Leading the Way in Life Science Technologies

GEN Exclusives

More »

Best of the Web

More »
Oct 15, 2005 (Vol. 25, No. 18)

The Sanger Institute: Catalogue of Somatic Mutations in Cancer

  • Mutation info
  • Focus a bit vague
Recognizing that cancer arises from mutations in DNA, the Sanger Institute's Catalogue of Somatic Mutations in Cancer (COSMIC) "stores and displays" somatic mutation information relating to human cancer. The site's information page states that the emphasis is on genes for which there are no existing databases. Hmmm. It's not clear what that means. Access to information is provided in several ways. One can click on an alphabetized list of genes, use a search engine, or click on a chromosomal map. Most of the clicks I made on the chromosomal map were to genes with no apparent mutation, so it was a bit of a waste of time to use that function. Returned information has maps of mutation info (insertion/deletion, missense, etc.), as well as sequence files, gene descriptions and linked reference information. A very useful site that could be a bit simpler.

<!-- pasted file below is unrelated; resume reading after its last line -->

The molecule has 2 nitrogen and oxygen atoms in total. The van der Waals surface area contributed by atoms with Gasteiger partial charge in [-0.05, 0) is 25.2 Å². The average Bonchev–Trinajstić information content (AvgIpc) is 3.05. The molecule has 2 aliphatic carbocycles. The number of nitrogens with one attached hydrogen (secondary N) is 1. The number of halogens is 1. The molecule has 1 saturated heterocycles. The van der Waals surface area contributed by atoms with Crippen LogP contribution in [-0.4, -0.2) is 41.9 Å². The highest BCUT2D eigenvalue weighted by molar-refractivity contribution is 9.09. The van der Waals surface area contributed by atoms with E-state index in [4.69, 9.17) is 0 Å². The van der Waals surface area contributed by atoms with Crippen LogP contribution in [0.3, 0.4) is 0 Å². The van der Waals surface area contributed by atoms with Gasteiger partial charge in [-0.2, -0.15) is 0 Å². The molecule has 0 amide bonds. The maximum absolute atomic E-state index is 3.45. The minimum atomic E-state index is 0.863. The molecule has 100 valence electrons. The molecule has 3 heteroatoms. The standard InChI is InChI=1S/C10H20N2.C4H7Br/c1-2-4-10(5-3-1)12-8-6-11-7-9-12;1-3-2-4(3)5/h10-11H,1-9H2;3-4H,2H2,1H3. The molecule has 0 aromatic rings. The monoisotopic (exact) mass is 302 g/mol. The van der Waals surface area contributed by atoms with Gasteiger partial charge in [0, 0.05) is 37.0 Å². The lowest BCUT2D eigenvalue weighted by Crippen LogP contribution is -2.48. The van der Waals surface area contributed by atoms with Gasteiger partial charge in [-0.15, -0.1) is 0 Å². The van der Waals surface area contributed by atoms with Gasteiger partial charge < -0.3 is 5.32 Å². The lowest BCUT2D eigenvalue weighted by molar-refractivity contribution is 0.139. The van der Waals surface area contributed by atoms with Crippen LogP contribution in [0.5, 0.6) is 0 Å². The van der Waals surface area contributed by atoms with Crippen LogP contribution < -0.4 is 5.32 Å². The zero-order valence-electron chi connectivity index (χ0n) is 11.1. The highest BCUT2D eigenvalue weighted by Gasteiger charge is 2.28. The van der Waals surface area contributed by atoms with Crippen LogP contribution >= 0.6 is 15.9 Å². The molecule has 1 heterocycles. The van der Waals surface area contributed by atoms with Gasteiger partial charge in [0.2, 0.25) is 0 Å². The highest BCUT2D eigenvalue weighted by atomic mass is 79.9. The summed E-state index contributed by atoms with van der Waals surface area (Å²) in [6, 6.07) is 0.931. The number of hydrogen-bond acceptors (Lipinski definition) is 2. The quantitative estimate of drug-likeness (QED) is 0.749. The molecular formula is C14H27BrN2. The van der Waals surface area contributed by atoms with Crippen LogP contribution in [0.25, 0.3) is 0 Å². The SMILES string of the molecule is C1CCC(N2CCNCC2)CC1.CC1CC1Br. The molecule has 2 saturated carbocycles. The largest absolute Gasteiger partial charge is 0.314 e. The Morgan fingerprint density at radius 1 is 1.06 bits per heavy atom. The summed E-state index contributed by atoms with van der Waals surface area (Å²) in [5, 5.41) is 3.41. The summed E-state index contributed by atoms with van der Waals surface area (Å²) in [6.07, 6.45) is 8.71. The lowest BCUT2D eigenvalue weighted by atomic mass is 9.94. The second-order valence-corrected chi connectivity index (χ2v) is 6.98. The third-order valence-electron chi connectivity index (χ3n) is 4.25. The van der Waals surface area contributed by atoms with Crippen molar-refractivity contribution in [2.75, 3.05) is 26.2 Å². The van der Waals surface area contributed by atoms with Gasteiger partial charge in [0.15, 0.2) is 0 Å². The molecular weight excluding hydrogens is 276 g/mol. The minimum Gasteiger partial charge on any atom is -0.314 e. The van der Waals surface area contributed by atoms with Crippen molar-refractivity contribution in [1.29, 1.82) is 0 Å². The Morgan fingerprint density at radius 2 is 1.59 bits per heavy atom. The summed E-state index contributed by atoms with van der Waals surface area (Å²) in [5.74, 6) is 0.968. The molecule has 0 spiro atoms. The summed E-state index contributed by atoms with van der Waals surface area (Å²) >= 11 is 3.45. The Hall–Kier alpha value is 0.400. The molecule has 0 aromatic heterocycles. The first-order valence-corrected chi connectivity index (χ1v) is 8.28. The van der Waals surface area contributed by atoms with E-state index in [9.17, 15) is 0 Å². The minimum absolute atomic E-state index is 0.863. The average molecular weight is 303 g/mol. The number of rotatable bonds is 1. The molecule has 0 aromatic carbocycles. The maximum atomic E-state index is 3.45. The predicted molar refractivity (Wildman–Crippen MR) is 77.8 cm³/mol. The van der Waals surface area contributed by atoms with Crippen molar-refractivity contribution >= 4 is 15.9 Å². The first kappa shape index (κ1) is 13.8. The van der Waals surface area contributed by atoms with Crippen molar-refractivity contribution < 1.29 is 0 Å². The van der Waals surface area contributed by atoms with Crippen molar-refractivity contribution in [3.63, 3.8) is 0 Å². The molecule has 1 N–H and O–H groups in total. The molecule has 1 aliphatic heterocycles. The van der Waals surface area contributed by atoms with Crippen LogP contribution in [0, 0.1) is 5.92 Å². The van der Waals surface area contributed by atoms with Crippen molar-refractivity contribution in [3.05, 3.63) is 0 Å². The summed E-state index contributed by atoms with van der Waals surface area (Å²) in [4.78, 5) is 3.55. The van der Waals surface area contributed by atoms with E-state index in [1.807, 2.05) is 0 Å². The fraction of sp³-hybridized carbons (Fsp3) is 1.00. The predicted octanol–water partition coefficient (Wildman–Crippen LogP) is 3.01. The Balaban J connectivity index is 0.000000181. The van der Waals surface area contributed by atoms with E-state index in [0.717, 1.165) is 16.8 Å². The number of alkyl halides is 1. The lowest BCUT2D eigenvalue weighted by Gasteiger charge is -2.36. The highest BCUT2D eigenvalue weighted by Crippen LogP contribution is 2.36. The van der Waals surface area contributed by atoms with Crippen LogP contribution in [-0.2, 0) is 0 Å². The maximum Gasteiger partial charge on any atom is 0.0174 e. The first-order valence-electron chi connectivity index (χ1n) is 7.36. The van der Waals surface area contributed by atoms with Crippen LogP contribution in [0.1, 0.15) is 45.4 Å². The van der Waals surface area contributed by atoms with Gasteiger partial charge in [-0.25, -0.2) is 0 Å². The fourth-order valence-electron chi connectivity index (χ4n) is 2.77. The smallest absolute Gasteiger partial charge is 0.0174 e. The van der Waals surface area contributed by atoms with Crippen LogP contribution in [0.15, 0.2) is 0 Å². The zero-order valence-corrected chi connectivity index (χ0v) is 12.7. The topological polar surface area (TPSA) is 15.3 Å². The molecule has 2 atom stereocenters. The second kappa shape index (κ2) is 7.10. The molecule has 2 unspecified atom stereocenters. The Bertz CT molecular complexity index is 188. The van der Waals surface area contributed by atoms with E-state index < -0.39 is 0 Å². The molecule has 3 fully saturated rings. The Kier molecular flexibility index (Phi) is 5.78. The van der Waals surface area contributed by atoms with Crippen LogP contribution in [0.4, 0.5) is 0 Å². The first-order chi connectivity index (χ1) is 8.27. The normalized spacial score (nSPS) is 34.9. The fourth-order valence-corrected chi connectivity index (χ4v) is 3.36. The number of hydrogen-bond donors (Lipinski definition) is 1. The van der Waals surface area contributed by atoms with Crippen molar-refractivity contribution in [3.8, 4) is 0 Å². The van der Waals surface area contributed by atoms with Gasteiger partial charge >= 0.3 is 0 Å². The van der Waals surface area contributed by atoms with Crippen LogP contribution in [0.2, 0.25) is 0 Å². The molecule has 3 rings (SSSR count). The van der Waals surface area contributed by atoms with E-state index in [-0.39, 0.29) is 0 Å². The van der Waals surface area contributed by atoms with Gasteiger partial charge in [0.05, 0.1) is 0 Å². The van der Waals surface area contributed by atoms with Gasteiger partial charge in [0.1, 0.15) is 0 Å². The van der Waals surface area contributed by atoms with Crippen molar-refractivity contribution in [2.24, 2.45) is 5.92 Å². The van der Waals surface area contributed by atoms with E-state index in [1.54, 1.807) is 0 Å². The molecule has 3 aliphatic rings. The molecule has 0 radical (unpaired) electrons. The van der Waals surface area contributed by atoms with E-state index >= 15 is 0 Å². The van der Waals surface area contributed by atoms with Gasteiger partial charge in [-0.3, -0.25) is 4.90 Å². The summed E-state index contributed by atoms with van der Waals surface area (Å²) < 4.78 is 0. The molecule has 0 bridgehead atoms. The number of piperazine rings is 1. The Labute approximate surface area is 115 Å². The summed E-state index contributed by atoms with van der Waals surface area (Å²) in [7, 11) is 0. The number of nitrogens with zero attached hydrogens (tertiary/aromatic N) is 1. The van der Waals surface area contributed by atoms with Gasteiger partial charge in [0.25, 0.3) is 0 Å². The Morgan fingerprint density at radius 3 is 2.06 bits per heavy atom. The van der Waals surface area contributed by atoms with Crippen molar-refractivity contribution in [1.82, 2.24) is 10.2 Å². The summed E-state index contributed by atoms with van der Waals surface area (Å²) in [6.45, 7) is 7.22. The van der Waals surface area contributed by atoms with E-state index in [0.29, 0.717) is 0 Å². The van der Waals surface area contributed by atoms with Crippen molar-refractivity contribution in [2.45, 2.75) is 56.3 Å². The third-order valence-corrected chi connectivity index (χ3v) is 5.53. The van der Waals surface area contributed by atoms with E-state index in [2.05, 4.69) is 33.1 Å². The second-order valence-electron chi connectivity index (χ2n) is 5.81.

• Key:
  • Strong Points
  • Weak Points
  • Ratings:
  • Excellent
  • Very Good
  • Good

*The opinions expressed are solely those of the author(s) and should not be construed as reflecting the viewpoints of the publisher, Genetic Engineering & Biotechnology News, Mary Ann Liebert, Inc., the publishing house, or employees and affiliates thereof.

Be sure to take the GEN Poll

Scientifically Studying Ecstasy

MDMA (commonly known as the empathogen “ecstasy”) is classified as a Schedule 1 drug, which is reserved for compounds with no accepted medical use and a high abuse potential. Two researchers from Stanford, however, call for a rigorous scientific exploration of MDMA's effects to identify precisely how the drug works, the data from which could be used to develop therapeutic compounds.

Do you agree that ecstasy should be studied for its potential therapeutic benefits?

More »